Persons applying for firearm licences are now required to show they have a clear need to be armed before being approved.
The move is part of the tightening up of processes at the Firearm Licensing Authority (FLA) following last year's scandal which revealed unfit persons may have been approved for gun licences.
Chief Executive Officer of the FLA, Shane Dalling, yesterday told RJR's Beyond the Headlines that the country's high crime rate is no longer enough reason for seeking to get a gun. Mr. Dalling was questioned about why a person who has cleared all security checks and is otherwise fit to be a licensed firearm holder would be denied the opportunity to carry a gun.
Mr. Dalling explained that there is no right to bear arms in Jamaica. He says the new policy will not affect current licence holders when they renew their permits. New, strict measures at the Firearm Licensing Authority (FLA) have reportedly led to a massive decline in the number of people applying for gun licences. The FLA says applications have dropped from about 600 monthly to 250.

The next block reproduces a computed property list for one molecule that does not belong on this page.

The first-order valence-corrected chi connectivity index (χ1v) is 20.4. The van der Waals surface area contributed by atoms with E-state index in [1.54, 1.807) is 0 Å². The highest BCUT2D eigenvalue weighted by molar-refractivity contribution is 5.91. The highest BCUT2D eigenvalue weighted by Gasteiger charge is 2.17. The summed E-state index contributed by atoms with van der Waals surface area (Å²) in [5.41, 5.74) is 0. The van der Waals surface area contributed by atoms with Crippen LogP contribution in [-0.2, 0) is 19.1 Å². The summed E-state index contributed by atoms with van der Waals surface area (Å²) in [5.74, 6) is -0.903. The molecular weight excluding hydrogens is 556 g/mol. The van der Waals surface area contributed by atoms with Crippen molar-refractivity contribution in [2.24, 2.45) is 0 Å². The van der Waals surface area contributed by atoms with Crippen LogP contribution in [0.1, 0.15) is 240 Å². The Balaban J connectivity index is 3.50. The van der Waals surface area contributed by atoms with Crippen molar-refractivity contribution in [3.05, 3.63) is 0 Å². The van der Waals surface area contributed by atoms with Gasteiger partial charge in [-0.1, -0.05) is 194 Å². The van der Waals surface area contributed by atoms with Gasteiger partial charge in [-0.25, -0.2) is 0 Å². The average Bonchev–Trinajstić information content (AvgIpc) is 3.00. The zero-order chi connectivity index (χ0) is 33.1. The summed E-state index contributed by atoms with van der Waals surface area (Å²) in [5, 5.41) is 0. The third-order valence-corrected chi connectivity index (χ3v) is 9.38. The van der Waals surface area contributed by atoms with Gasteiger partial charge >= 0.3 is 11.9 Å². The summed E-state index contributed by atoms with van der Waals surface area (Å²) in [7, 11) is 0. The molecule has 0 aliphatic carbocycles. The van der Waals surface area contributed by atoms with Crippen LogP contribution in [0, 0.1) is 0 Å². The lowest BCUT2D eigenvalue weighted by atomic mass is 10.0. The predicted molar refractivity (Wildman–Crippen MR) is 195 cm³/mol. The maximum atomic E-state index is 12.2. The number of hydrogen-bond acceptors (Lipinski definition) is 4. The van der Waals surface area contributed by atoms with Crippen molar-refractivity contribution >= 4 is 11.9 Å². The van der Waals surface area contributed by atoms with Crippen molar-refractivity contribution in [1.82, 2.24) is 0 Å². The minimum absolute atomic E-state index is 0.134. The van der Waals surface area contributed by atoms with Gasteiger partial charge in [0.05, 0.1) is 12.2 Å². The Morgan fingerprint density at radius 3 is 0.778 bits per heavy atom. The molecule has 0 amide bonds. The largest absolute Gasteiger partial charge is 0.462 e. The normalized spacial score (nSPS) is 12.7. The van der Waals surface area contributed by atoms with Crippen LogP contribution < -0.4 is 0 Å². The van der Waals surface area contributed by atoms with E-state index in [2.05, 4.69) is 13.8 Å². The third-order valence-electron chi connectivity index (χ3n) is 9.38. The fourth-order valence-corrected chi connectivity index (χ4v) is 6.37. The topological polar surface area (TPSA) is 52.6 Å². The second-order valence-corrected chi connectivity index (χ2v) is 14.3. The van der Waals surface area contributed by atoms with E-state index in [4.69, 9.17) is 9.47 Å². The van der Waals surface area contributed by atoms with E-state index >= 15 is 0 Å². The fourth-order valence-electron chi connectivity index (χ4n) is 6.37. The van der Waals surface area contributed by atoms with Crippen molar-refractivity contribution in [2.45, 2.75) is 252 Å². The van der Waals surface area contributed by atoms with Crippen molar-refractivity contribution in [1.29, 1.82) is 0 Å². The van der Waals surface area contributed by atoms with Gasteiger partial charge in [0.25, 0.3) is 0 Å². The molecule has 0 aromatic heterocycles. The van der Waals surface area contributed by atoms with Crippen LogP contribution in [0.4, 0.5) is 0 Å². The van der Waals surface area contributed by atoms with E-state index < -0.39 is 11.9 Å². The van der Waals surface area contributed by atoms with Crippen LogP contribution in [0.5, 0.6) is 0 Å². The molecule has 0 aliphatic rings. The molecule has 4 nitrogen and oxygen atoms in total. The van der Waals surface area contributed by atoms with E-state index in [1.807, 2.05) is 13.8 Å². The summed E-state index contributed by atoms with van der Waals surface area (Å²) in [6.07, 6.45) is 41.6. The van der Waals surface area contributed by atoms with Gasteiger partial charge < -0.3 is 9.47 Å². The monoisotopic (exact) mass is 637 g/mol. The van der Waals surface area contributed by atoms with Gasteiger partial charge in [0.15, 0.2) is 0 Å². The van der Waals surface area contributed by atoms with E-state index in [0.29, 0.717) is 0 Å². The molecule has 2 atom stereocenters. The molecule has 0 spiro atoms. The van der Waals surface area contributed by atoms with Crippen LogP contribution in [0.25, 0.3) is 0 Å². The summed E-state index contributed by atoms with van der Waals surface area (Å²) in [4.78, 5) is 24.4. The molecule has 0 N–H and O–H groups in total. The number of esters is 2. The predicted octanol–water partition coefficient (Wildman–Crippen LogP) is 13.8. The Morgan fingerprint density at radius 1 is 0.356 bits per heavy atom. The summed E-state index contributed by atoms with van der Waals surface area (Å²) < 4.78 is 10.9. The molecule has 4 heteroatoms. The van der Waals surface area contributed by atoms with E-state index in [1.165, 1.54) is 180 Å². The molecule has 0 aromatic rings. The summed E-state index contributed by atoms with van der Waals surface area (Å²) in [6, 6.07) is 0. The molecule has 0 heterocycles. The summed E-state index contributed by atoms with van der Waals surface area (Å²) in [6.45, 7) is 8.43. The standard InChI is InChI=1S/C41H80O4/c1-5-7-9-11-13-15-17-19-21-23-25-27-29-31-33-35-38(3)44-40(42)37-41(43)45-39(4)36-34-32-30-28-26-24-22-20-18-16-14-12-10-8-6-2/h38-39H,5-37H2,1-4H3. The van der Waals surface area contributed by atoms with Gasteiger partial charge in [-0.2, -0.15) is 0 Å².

Chief Executive Officer at the FLA, Shane Dalling, says a steady decline in applications started last year following a shake-up at the FLA, which saw the Major Organised Crime and Anti-Corruption Agency being called in to investigate irregularities in the granting of licences.
He theorises that many people have decided against applying because they no longer have anyone at the FLA who will corruptly ensure their applications are approved. In the meantime, the Firearm Licensing Authority says approvals for gun licences are taking place much quicker.
Mr Dalling says a number of changes have been made at the Authority which have seen the time for approvals moving from two years to nine months in some cases. He says the aim is to have the process take six months. Mr. Dalling explains this should ensure people will not try to find shortcuts for getting their licences.